(CNS Foodie): With the slogan “A Caymanian tradition since 1970”, Borden’s Pizza has been serving Cayman for 46 years – minus a few years hurricane hiatus. The quaint eatery re-opened a couple of years ago to much anticipation. I recall people raving about how great the pizza was, how nostalgic it made them feel and how excited they were to have it back.
When it comes to food, “tradition” usually implies a family recipe or unique culinary offering. I was looking forward to finally trying for myself what this Caymanian twist on pizza fare would be like.
The new location, nestled neatly into the corner of Governor’s Square, is reminiscent of an old school pizzeria, with a large counter, checkerboard theme, a few eat-in tables and even some video games in the corner.
We called ahead to place our order and the young woman seemed friendly and helpful, but when we arrived she seemed bored, on the phone with another customer taking another order, and offered no gesture or acknowledgment. When she got off the phone a few minutes later, there was no smile, no apology for the wait, just a mild acknowledgement we now had her attention.
She informed us our order wasn’t ready, even though we were on time for our pick-up, so we waited about another ten minutes for our food to come out of the eerily quiet kitchen. In fact, the entire place was exceptionally quiet, even though there were a few other people waiting for their orders as well. While we waited, I decided to go check out the video games but they were not actually plugged in, to my dismay. Pac Man lives to eat another day.
When Ms Bored finally brought out our order — a Hawaiian pizza, Philly cheese steak sandwich, chicken wings and a house salad — my companion and I couldn’t wait to dig in. I was most excited about the pizza and excitedly opened the box. The crust is arguably the most important part of a pizza and the first thing I noticed was the pre-fab, frozen pizza crust. No hand-tossed, Caymanian-twist dough here.
The sauce was quite sweet and the cheese was ok but it wasn’t oozing and bubbly the way I’d expect a hot and fresh pizza to be. It was warm and melted, almost as if it had been sitting for a while after leaving the oven — which is funny considering how long we waited for our order to come out.
It tasted OK, but after about 5 minutes the crust started to harden and eventually we abandoned the pizza.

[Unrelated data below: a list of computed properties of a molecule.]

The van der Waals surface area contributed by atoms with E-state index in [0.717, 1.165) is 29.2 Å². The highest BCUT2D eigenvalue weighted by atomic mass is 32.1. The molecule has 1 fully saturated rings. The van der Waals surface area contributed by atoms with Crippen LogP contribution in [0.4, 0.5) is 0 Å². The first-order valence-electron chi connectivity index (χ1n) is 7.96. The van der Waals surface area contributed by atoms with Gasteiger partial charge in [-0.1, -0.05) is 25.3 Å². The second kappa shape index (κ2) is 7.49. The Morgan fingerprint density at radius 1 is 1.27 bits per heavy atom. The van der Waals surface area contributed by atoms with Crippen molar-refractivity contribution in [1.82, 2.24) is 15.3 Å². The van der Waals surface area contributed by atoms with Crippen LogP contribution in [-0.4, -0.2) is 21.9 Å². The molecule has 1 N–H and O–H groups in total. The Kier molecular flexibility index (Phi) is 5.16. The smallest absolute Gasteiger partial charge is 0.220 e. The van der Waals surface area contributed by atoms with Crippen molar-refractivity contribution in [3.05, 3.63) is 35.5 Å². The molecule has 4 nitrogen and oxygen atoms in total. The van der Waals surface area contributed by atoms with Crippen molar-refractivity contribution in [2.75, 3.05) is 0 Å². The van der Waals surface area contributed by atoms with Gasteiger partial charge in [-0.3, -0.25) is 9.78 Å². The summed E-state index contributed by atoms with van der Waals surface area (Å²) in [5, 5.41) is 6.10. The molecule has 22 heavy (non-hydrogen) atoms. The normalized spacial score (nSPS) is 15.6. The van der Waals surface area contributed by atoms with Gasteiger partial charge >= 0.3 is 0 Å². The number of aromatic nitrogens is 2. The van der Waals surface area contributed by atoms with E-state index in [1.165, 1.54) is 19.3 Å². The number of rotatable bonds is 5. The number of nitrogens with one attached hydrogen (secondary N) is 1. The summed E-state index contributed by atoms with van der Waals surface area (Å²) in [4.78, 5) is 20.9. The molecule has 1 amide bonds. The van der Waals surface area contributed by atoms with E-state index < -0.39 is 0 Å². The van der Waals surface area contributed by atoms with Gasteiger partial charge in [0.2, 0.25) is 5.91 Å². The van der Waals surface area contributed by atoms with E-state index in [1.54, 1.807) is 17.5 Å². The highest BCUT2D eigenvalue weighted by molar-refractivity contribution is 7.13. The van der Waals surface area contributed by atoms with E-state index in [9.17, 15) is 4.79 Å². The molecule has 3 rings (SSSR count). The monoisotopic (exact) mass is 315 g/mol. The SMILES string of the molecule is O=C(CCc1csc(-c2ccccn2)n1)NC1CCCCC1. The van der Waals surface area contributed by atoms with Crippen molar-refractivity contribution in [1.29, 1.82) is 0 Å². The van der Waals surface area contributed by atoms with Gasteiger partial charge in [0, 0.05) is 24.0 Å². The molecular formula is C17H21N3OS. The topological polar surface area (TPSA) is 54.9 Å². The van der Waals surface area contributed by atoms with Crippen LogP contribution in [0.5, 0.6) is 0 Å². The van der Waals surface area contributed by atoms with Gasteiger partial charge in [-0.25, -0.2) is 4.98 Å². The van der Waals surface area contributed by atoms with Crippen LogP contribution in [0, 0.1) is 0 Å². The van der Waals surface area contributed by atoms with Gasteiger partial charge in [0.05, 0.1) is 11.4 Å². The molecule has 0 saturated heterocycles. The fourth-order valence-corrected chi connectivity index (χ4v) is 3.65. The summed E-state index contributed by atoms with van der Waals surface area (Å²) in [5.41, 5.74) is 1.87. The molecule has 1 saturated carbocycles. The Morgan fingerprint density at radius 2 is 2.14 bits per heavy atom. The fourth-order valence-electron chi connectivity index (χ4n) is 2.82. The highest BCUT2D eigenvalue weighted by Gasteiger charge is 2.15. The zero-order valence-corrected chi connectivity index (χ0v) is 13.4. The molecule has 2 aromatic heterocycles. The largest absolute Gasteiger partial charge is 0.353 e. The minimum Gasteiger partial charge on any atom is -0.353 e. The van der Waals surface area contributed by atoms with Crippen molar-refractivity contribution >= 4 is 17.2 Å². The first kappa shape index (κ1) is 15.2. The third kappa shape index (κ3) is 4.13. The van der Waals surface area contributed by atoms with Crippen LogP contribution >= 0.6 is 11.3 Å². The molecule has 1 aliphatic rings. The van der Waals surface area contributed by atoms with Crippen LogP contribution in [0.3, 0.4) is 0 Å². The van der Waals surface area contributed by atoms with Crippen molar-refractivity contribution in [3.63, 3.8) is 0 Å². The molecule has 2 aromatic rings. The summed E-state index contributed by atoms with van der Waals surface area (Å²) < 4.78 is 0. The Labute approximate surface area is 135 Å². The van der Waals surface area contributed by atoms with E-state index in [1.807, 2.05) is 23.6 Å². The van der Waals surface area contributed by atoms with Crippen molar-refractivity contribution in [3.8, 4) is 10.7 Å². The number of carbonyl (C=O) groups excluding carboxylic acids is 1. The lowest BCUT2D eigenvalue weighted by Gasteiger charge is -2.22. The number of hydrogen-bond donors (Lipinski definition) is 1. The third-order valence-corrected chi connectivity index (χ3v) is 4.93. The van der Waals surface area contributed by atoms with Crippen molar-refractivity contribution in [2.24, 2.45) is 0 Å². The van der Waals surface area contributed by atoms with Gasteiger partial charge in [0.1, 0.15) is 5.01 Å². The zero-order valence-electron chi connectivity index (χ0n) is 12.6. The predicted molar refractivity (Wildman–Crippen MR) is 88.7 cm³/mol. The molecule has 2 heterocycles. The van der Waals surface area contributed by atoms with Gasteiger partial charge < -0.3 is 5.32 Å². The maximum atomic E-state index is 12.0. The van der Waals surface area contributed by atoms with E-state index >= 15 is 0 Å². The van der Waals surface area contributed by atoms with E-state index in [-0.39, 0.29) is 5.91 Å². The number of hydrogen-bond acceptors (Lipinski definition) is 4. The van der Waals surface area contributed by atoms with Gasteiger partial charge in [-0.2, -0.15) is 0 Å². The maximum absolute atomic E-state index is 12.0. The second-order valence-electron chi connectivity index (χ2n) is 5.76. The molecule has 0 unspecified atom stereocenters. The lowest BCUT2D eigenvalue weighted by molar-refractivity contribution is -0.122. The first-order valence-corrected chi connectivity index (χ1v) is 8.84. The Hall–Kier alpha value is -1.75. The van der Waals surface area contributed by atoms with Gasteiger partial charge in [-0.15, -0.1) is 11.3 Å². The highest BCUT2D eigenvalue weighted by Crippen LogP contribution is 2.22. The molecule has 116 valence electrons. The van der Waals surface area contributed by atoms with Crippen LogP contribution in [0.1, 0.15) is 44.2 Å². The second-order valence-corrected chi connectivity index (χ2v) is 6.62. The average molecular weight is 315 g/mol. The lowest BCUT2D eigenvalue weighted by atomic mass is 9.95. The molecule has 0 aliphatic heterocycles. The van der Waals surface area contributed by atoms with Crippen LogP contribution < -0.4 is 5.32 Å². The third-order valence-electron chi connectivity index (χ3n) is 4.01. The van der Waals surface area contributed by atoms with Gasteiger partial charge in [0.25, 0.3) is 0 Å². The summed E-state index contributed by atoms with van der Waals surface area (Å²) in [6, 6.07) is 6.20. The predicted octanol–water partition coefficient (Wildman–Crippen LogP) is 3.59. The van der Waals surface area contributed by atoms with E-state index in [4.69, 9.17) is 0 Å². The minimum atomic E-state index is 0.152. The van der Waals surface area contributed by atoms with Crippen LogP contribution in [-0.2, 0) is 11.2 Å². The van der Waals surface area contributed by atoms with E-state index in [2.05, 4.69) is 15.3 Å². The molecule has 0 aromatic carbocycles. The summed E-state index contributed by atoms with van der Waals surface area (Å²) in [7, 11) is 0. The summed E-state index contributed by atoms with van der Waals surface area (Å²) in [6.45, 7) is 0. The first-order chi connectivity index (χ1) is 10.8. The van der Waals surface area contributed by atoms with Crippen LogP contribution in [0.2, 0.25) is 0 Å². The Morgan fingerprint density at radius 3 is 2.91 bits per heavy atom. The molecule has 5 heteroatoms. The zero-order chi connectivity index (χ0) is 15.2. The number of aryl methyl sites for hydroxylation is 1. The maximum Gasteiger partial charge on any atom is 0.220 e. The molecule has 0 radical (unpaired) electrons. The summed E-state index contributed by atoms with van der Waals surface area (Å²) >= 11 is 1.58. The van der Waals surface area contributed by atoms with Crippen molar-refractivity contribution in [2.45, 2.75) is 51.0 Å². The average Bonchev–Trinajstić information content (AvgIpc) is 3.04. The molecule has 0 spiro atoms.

The Philly cheese-steak sandwich was a mess, and not in a good way! The whole wheat hoagie bun was quite thick and dense, while the unseasoned steak meat was reminiscent of Subway Philly steak meat. The miniscule amount of cheese was processed mozzarella (not shredded block cheese) and the bun to filling ratio was 4:1. This was not the Philly cheese steak sandwich we expected for almost $10.
The wings were dipped in batter and deep fried, and while hot and crispy as we expected, the “sweet chili” sauce was easily identified as a ketchup and hot sauce combo. Ick!
Even the fries were an epic fail. What should have been hot, fresh and crispy fries, instead were clearly old fries that had been refried. You can get away with this technique on certain cuts of thick fries lightly cooked a short time ago, but not thin frozen ones which had already been over-cooked. The result was dry, dense fries you could barely chew.
The “hushpuppies” were OK but they were really just fried balls of non-descript dough.
The $8 house salad was pretty fresh and comprised iceberg lettuce mixed with romaine, topped with some tomato, cucumber, raw onion and corn chip “croutons” (?).
Overall, my first Borden’s experience was about as bad as it could be. I decided to give a few other items a try over the next few weeks just to make sure my experience wasn’t a one-off, and every single item I tried was thoroughly disappointing.
The cooked ham and processed “yellow cheese” sandwich was just awful, the “roasted veggie” sandwich was sautéed canned mushrooms, with onions and peppers, unseasoned and once again completely lost in a large dense bun.
I also tried a veggie pizza and later a jerk chicken pizza, both made with lackluster ingredients and edible for the first 5-10 minutes before turning to cardboard.
The only things I thought was pretty yummy were the onion rings: real life sweet onion, dipped in a thick batter, fried golden and seasoned! They were quite delicious. It’s unfortunate, the rest of the menu didn’t have as much attention to fresh, simplistic detail.
Overall, my experience of Borden’s Pizza was grossly deficient. Not only was the food highly processed, over priced, poorly prepared and simply not delicious but there was nothing “traditional” about it.
A large pizza is around $20. I honestly would enjoy an $8 frozen pizza from the grocery store more.
Nothing we tried seemed to actually have been “cooked” but rather that the food was prepared and assembled. Do they have a chef? Do they need a chef? I guess this explains the quiet kitchen.
On top of the sub par food, the service was not welcoming and the ambiance in the restaurant was almost creepy — perhaps get some music playing or something.
It’s likely that 40 years ago, heck, even 20 years ago, there probably wasn’t much choice when it came to pizza. In fact, I’m fairly certain Borden’s was the only pizza place in Cayman back then, and if you’d never had pizza before, I’m sure any crispy crust with sauce, meat and cheese was a sure fire hit.
But today in Cayman, with exposure to so many different types of food and service, the standard is simply higher. And there comes a point where you have to ask yourself “is this delicious?”, because you can only ride on the tradition train for so long.
Eventually, customers will come to admit that just because they ate this food and loved it 20, 30 or 40 years ago doesn’t mean it’s still good (or ever was). Some traditions are just meant to be broken.
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